Jim DiEugenio's ongoing investigation of Kennedy foreign policy continues here by emphasizing the importance of JFK's collaboration with Dag Hammarskjold in both Congo and Indonesia.
Jim DiEugenio calls this book "a provocative revisionist history of why the epochal coup in Indonesia happened as it did in 1965 ... [and which] has enlightened us on the crucial figures of Allen Dulles, Sukarno, Dag Hammarskjold and John Kennedy, how they played with and against each other and how this nexus led to a horrible tragedy."
An excerpt from Greg Poulgrain's book on United States policy toward Indonesia, reprinted here with the kind permission of the author.
Bridge of Spies is a well-made film. I just wish it had dispensed with a lot of the dramatic license, which I do not think was really necessary. It would also be nice to see these two men do something a little gutsy concerning American history, opines Jim DiEugenio.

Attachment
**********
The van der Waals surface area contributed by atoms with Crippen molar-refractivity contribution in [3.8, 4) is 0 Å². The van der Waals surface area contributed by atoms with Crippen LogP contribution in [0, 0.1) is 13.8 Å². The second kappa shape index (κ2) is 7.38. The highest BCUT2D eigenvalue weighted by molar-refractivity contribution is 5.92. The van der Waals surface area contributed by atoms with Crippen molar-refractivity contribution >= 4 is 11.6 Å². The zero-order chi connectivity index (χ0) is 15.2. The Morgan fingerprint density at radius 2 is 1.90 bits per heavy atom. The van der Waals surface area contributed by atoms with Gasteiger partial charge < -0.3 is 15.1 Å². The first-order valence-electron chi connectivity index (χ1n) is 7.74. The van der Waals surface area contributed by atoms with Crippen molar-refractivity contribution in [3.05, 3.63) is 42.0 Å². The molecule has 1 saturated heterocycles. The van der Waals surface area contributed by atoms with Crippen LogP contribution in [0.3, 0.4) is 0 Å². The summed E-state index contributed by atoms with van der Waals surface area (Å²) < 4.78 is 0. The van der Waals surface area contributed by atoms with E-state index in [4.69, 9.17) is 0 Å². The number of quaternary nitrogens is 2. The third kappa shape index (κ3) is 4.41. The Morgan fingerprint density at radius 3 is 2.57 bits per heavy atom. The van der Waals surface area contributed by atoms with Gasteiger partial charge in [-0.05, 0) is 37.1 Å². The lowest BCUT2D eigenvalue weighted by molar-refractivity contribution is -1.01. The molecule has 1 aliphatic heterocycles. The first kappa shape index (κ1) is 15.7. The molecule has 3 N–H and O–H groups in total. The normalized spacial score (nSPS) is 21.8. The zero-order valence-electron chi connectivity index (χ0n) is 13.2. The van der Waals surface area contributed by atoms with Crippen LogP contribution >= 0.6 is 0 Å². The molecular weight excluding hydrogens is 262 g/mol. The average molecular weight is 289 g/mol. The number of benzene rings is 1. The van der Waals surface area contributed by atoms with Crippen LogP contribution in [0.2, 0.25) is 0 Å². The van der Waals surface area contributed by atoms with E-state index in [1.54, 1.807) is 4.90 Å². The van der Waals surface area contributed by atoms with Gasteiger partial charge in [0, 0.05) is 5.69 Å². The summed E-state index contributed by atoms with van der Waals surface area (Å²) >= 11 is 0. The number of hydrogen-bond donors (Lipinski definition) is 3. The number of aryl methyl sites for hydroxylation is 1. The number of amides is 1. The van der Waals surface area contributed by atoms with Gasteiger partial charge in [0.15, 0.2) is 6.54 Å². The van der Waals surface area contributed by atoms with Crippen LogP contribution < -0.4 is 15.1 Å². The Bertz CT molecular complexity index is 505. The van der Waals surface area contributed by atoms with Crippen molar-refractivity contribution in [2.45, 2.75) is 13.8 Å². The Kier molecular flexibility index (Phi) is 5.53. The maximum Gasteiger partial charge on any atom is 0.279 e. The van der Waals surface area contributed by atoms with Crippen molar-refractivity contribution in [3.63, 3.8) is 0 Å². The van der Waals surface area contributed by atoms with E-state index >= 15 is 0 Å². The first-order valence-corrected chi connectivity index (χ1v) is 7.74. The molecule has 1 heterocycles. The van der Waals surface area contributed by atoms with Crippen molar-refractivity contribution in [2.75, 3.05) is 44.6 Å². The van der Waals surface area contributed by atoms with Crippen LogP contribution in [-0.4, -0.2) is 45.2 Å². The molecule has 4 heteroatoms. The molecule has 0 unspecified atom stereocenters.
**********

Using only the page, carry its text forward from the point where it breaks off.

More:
A major achievement, its stark excavation of the evil [Allen Dulles] represented surpassing Kai Bird's biography of John McCloy, writes Jim DiEugenio.
Slideshows for three presentations on JFK's foreign policy given in 2013, 2014, 2016 and 2018.
Jim DiEugenio presents in five parts why, 50 years on, the Warren Report can no longer be taken seriously.
At the end of his review of JFK and the Unspeakable, DiEugenio wrote that Jim Douglass’ book was the best in the field since Gerald McKnight’s. The author’s own book has a dual distinction. It is the best book on Garrison yet written, and it is the best work on the JFK case since the Douglass book, writes Albert Rossi.
Much of [his] material [on the Paines] is taken from the extraordinary work done on the couple by Carol Hewett, Barbara La Monica, and Steve Jones. As the author notes, this work is so potent that it was attacked by a big gun of the GOP, Thomas Mallon in his pathetic whitewash of a book, Mrs. Paine's Garage, writes Jim DiEugenio.
The following is not polemics. It is actually history. It tells the truth about an important event. But as it does so, it reveals the true character of the men who helped mold it: Eisenhower, Allen Dulles, Lumumba, Thomas Dodd, Joseph Mobutu, Hammarskjold, Moise Tshombe, Cyrille Adoula, Johnson and, primarily, JFK – writes Jim DiEugenio.